The Wyoming Department of Environmental Quality (WDEQ) has finally released its update to 2016’s 80,000-page final report on hydraulic fracturing, commonly called “fracking,” and other drilling for natural gas near the town of Pavillion, Wyoming. The report concluded drilling activity did not contaminate well water there and that any contaminants found in those wells were likely to be naturally occurring, but recommended the area deserved further testing.
The 2019 version, the 4,228-page Final Pavillion, Wyoming Gas Field Domestic Water Wells Report on Recommendations for Further Investigation, “confirms the conclusions” of its predecessor, but goes further by noting the “investigation into palatability issues [around Pavillion] is complete and no additional investigations are warranted at this time.”
The two reports, which combined included more than 14,650 water samples, conclude that methane gas “in the upper Wind River Formation appears to have originated mainly from upward migration from deeper commercial gas-bearing zones and evidence suggests that upward gas seepage (or gas charging of shallow sands) was happening naturally before gas well development.”
Further, WDEQ finds “inorganic compounds that were found over applicable drinking water standards are generally associated with naturally occurring salts, metals and radionuclides,” and that “evidence does not indicate that hydraulic fracturing fluids have risen to shallow depths utilized by water-supply wells. Also, based on an evaluation of hydraulic fracturing history, and methods used in the Pavillion Gas Field, it is unlikely that hydraulic fracturing has caused any impacts to the water-supply wells.”
A December 2011 draft report by the Environmental Protection Agency (EPA) that hinted at a link between drilling and water contamination turned Pavillion into a locus of the hydraulic fracturing debate, despite then-EPA Administrator Lisa Jackson stating after the report’s release, “… in no case have we made a definitive determination that the fracking process has caused chemicals to enter groundwater.” After EPA’s handling of the testing was criticized by the Bureau of Land Management and the U.S. Geological Survey, among others, EPA turned the investigation over to WDEQ in 2013.
Despite fearmongering to the contrary, there is no evidence that seepage of fracking fluids, oil, or natural gas from fracking wells systemically contaminate water sources. Since 2010, more than two dozen independent studies from around the country have not found any systemic impact caused by the 110,000 oil and natural gas wells in operation across the country. Moreover, these studies are affirmed by the Environmental Protection Agency’s own $29 million, six-year study of fracking’s benign impact on groundwater sources.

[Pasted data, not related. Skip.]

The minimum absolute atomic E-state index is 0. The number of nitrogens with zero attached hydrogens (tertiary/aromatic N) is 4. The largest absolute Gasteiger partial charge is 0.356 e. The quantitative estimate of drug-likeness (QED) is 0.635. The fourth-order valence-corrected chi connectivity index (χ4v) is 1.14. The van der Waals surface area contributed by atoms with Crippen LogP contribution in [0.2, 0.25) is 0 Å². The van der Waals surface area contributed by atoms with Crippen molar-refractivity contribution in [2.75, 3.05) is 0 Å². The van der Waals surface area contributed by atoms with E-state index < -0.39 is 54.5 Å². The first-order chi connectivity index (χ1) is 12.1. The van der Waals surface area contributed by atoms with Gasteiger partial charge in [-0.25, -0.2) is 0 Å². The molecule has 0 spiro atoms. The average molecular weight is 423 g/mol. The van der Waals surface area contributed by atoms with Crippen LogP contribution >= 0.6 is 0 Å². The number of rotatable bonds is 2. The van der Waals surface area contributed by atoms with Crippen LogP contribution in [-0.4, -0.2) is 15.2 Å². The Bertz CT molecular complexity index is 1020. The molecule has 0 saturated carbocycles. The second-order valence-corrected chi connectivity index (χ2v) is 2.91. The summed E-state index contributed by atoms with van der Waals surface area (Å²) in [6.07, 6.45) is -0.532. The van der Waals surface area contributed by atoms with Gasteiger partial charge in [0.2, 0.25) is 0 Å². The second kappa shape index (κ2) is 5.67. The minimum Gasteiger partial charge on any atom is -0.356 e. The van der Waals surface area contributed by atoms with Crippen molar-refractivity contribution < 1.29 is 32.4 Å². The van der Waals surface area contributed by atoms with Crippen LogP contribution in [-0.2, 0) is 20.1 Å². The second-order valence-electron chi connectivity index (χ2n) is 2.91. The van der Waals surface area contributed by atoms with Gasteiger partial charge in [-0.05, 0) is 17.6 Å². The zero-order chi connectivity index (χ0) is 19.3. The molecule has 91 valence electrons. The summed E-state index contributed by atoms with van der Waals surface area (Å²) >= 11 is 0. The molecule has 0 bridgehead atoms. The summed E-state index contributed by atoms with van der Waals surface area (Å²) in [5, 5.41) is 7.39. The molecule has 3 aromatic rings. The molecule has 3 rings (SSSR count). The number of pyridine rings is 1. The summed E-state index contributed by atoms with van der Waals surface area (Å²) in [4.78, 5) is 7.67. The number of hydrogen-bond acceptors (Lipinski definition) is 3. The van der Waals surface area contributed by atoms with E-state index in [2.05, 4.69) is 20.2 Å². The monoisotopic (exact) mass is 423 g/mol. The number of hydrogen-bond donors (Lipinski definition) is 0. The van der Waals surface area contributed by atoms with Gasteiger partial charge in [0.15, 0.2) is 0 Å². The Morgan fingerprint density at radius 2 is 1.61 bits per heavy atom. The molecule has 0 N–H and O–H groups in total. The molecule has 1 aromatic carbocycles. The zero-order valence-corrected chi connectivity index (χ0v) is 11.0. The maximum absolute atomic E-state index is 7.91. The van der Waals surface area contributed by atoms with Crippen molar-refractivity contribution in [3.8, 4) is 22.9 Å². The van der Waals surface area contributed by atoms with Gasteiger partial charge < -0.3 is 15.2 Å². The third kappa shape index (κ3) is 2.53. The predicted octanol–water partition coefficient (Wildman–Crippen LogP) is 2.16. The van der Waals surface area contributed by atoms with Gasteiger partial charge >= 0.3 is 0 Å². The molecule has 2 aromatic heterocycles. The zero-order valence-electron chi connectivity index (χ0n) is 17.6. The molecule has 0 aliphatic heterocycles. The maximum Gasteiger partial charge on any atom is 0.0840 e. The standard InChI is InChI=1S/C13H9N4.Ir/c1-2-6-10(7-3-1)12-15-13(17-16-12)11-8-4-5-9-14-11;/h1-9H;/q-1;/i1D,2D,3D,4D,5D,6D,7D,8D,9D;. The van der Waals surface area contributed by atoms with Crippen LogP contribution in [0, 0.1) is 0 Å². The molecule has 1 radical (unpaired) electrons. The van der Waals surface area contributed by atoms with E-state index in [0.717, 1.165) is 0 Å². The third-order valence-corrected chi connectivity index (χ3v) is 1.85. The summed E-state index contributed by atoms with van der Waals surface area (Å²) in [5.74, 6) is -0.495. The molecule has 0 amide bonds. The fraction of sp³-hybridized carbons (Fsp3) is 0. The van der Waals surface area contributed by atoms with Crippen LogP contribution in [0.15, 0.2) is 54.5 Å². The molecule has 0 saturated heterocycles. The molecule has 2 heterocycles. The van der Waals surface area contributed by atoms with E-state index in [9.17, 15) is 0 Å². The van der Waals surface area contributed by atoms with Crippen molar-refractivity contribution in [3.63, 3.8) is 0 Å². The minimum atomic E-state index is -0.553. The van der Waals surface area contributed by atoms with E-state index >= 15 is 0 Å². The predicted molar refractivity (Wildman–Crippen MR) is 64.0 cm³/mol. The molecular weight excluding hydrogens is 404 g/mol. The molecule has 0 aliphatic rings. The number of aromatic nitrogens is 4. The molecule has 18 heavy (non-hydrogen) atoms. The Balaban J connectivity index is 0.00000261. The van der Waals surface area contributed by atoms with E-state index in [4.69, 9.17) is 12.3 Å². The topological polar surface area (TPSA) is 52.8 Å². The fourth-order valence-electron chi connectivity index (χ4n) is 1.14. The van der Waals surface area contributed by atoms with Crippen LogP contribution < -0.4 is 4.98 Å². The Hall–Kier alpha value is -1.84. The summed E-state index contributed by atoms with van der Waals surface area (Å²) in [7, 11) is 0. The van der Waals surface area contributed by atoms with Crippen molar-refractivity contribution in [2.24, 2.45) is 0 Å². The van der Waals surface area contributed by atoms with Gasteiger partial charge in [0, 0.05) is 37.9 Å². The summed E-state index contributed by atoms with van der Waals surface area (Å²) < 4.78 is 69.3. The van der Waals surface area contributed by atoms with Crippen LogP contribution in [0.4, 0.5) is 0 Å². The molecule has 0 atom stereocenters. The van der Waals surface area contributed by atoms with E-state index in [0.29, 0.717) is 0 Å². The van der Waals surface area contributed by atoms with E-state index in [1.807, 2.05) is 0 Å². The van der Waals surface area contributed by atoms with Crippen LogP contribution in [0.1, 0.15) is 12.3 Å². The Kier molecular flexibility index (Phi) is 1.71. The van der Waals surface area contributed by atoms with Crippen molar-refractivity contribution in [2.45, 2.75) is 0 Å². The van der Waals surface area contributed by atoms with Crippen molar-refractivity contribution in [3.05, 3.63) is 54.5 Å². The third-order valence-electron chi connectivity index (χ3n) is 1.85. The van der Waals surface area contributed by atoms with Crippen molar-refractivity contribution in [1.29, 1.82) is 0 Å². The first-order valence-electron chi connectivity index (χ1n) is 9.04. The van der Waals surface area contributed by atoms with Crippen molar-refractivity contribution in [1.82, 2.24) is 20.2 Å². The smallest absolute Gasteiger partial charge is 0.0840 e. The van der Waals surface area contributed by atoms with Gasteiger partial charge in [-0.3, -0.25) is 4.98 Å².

The fracking process has transformed the energy outlook of the United States over the past decade, and has had massive positive economic consequences for American consumers.
Hydraulic fracturing activity delivers $1,300 to $1,900 in annual benefits to local households, including “a 7 percent increase in average income, driven by rises in wages and royalty payments, a 10 percent increase in employment, and a 6 percent increase in housing prices,” according to a December 2016 study conducted by researchers at the University of Chicago, Princeton University, and the Massachusetts Institute of Technology.
Another study published in the American Economic Review in April 2017 found “each million dollars of new [oil and gas] production produces $80,000 in wage income and $132,000 in royalty and business income within a county. Within 100 miles, one million dollars of new production generates $257,000 in wages and $286,000 in royalty and business income.”
In October 2019, the White Houser Council of Economic Advisors (CEA) estimated increased oil and natural gas production from fracking saves American families $203 billion annually on gasoline and electricity bills. This breaks down to $2,500 in savings per family per year. Another 2019 report prepared by Kleinhenz & Associates mirrored CEA by finding fracking has saved American consumers $1.1 trillion in the decade from 2008 to 2018, breaking down to $900 annually to each American family and $9,000 cumulatively.
Hydraulic fracturing enables the cost-effective extraction of once-inaccessible oil and natural gas deposits. These energy sources are abundant, inexpensive, environmentally safe, and can ensure Wyoming and the United States remains a leading energy producer far into the future. Therefore, policymakers in the Cowboy State should refrain from placing unnecessary burdens on the natural gas and oil industries, which are safe and positively impact Wyoming’s economy.
The following documents provides more information about hydraulic fracturing.